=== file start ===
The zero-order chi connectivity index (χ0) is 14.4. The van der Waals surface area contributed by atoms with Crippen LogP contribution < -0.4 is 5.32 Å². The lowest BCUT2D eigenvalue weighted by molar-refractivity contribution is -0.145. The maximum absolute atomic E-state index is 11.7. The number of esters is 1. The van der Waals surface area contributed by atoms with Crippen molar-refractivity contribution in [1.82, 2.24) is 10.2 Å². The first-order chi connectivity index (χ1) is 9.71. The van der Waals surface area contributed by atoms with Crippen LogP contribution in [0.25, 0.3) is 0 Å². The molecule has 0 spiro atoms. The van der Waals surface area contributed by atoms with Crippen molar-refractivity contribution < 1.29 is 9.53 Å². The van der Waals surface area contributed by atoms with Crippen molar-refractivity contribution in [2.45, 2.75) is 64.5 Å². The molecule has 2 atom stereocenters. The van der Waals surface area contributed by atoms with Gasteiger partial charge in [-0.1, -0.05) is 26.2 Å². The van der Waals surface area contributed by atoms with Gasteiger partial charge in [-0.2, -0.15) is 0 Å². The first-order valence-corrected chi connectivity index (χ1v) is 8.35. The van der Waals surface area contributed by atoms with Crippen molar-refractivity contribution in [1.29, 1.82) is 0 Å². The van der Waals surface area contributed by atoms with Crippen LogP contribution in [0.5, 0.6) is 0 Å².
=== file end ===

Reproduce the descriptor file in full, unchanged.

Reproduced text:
The zero-order chi connectivity index (χ0) is 14.4. The van der Waals surface area contributed by atoms with Crippen LogP contribution < -0.4 is 5.32 Å². The lowest BCUT2D eigenvalue weighted by molar-refractivity contribution is -0.145. The maximum absolute atomic E-state index is 11.7. The number of esters is 1. The van der Waals surface area contributed by atoms with Crippen molar-refractivity contribution in [1.82, 2.24) is 10.2 Å². The first-order chi connectivity index (χ1) is 9.71. The van der Waals surface area contributed by atoms with Crippen LogP contribution in [0.25, 0.3) is 0 Å². The molecule has 0 spiro atoms. The van der Waals surface area contributed by atoms with Crippen molar-refractivity contribution < 1.29 is 9.53 Å². The van der Waals surface area contributed by atoms with Crippen molar-refractivity contribution in [2.45, 2.75) is 64.5 Å². The molecule has 2 atom stereocenters. The van der Waals surface area contributed by atoms with Gasteiger partial charge in [-0.1, -0.05) is 26.2 Å². The van der Waals surface area contributed by atoms with Gasteiger partial charge in [-0.2, -0.15) is 0 Å². The first-order valence-corrected chi connectivity index (χ1v) is 8.35. The van der Waals surface area contributed by atoms with Crippen molar-refractivity contribution in [1.29, 1.82) is 0 Å². The van der Waals surface area contributed by atoms with Crippen LogP contribution in [0.5, 0.6) is 0 Å².